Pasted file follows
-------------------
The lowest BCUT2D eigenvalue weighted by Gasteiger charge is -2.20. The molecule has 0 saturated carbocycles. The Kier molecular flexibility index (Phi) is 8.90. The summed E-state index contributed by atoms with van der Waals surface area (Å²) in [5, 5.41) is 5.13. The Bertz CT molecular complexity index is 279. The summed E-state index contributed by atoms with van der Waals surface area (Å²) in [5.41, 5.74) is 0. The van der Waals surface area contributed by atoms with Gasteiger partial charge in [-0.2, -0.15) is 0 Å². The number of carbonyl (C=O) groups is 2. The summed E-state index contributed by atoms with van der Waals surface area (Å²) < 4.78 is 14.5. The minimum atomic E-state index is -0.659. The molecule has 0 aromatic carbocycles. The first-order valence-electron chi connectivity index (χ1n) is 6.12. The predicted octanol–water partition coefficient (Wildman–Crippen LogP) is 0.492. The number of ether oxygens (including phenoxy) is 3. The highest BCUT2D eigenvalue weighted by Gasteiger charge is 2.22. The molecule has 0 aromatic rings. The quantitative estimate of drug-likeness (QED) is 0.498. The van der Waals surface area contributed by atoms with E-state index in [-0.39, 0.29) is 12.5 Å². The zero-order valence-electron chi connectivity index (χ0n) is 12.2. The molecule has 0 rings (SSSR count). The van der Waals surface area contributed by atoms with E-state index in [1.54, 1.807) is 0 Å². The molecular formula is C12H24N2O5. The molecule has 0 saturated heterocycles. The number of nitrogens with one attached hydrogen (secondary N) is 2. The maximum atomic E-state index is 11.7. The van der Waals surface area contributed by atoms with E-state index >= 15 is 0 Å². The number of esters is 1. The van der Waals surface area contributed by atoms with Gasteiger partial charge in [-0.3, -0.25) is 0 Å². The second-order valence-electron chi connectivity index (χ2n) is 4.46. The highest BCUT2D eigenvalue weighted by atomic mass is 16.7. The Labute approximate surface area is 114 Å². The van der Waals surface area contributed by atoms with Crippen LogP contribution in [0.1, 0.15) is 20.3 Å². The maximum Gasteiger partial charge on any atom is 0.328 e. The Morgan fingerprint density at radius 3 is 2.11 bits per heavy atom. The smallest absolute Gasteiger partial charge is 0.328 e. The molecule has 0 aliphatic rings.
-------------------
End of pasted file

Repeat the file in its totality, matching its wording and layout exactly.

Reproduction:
The lowest BCUT2D eigenvalue weighted by Gasteiger charge is -2.20. The molecule has 0 saturated carbocycles. The Kier molecular flexibility index (Phi) is 8.90. The summed E-state index contributed by atoms with van der Waals surface area (Å²) in [5, 5.41) is 5.13. The Bertz CT molecular complexity index is 279. The summed E-state index contributed by atoms with van der Waals surface area (Å²) in [5.41, 5.74) is 0. The van der Waals surface area contributed by atoms with Gasteiger partial charge in [-0.2, -0.15) is 0 Å². The number of carbonyl (C=O) groups is 2. The summed E-state index contributed by atoms with van der Waals surface area (Å²) < 4.78 is 14.5. The minimum atomic E-state index is -0.659. The molecule has 0 aromatic carbocycles. The first-order valence-electron chi connectivity index (χ1n) is 6.12. The predicted octanol–water partition coefficient (Wildman–Crippen LogP) is 0.492. The number of ether oxygens (including phenoxy) is 3. The highest BCUT2D eigenvalue weighted by Gasteiger charge is 2.22. The molecule has 0 aromatic rings. The quantitative estimate of drug-likeness (QED) is 0.498. The van der Waals surface area contributed by atoms with E-state index in [-0.39, 0.29) is 12.5 Å². The zero-order valence-electron chi connectivity index (χ0n) is 12.2. The molecule has 0 rings (SSSR count). The van der Waals surface area contributed by atoms with E-state index in [1.54, 1.807) is 0 Å². The molecular formula is C12H24N2O5. The molecule has 0 saturated heterocycles. The number of nitrogens with one attached hydrogen (secondary N) is 2. The maximum atomic E-state index is 11.7. The van der Waals surface area contributed by atoms with E-state index >= 15 is 0 Å². The number of esters is 1. The van der Waals surface area contributed by atoms with Gasteiger partial charge in [-0.3, -0.25) is 0 Å². The second-order valence-electron chi connectivity index (χ2n) is 4.46. The highest BCUT2D eigenvalue weighted by atomic mass is 16.7. The Labute approximate surface area is 114 Å². The van der Waals surface area contributed by atoms with Crippen LogP contribution in [0.1, 0.15) is 20.3 Å². The maximum Gasteiger partial charge on any atom is 0.328 e. The Morgan fingerprint density at radius 3 is 2.11 bits per heavy atom. The smallest absolute Gasteiger partial charge is 0.328 e. The molecule has 0 aliphatic rings.